Sooner or later, the majority of drivers will be making the switch from petrol cars to an electric vehicle. The advantages are obvious, above all for the environment, because engines powered by electricity don’t give off emissions, so electric cars are locally emission-free. At the moment, electric vehicles (EVs) are more expensive than conventional ones. However, with EVs comes a variety of savings, like lower operating and maintenance costs, that their fuel-powered counterparts don’t have. On top of this, manufacturers offer refunds for EVs and many countries have incentives and tax credits for them.
Electric cars are obviously a practical choice, but that doesn't mean they aren't fun. When you're at a traffic light, you’ll have enough torque to smoke the guy next to you when the light turns green, but you’ll be able to do it in a sneaky way because the engine is so quiet.
Technological advances in electric mobility enable carmakers to offer an ever-expanding range of vehicles, which makes it easy to lose track of all the developments. Some buyers are perfectly happy with a plug-in hybrid, while others want a fully electric car. Our comparison of electric cars explains the different kinds of designs. We use the term EV to include electric vehicles as well as hybrids.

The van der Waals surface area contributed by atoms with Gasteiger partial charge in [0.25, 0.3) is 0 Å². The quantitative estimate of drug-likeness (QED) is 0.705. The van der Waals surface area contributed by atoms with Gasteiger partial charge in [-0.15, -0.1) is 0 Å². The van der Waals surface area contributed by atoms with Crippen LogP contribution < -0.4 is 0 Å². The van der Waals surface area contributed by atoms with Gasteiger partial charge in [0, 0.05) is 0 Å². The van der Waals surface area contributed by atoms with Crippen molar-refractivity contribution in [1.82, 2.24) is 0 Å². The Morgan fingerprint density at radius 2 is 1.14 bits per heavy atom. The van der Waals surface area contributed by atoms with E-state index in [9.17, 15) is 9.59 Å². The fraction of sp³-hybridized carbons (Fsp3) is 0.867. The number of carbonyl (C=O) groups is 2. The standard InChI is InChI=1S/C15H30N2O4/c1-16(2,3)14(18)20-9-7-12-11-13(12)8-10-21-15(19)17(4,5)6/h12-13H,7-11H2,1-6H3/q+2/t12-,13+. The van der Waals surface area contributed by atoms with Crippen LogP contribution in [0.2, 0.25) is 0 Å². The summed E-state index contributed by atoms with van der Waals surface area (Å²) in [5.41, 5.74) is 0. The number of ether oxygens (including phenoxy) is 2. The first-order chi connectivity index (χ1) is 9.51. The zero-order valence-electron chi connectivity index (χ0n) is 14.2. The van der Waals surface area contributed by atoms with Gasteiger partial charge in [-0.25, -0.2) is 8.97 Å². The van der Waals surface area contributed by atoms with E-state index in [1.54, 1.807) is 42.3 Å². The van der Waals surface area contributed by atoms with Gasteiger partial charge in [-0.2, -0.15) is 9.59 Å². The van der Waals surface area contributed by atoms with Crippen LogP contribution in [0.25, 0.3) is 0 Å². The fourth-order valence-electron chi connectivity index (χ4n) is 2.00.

As an e-mobility pioneer, the BMW Group has reached another electromobility milestone and already delivered half a million electrified cars to customers worldwide until the end of 2019. On top of that BMW aims to have one million electrified vehicles on the roads within two years and contribute towards effective climate protection.
An all-electric vehicle (BEV – battery electric vehicle) runs strictly on electricity. It does not have a combustion engine, which is why it does not produce emissions locally. For this reason we have given it the maximum number of points for environmental friendliness in our comparison of electric vehicles.
The problem is that many motorists are worried about range – a worry that is generally unfounded. Today, most BEVs have a range of over 185 miles and most motorists in the USA drive less than 60 miles a day.
By using a range extender, motorists can breathe easy in this regard. A range extender is a petrol-powered generator that feeds electricity exclusively to the battery when its charge is nearly drained. In a BEV, this generator does not directly power the car, because if it did, it would be a hybrid.
Another advantage of BEVs (Battery Electric Vehicles) is that they have the most country-specific incentives and tax credits. Fully electric vehicles are ideal for people who can charge their battery at home or at work. Nowadays, more and more public charging stations are being opened, especially in metro areas and along motorways. This means that in the future, it will be more and more easy to make long-distance trips.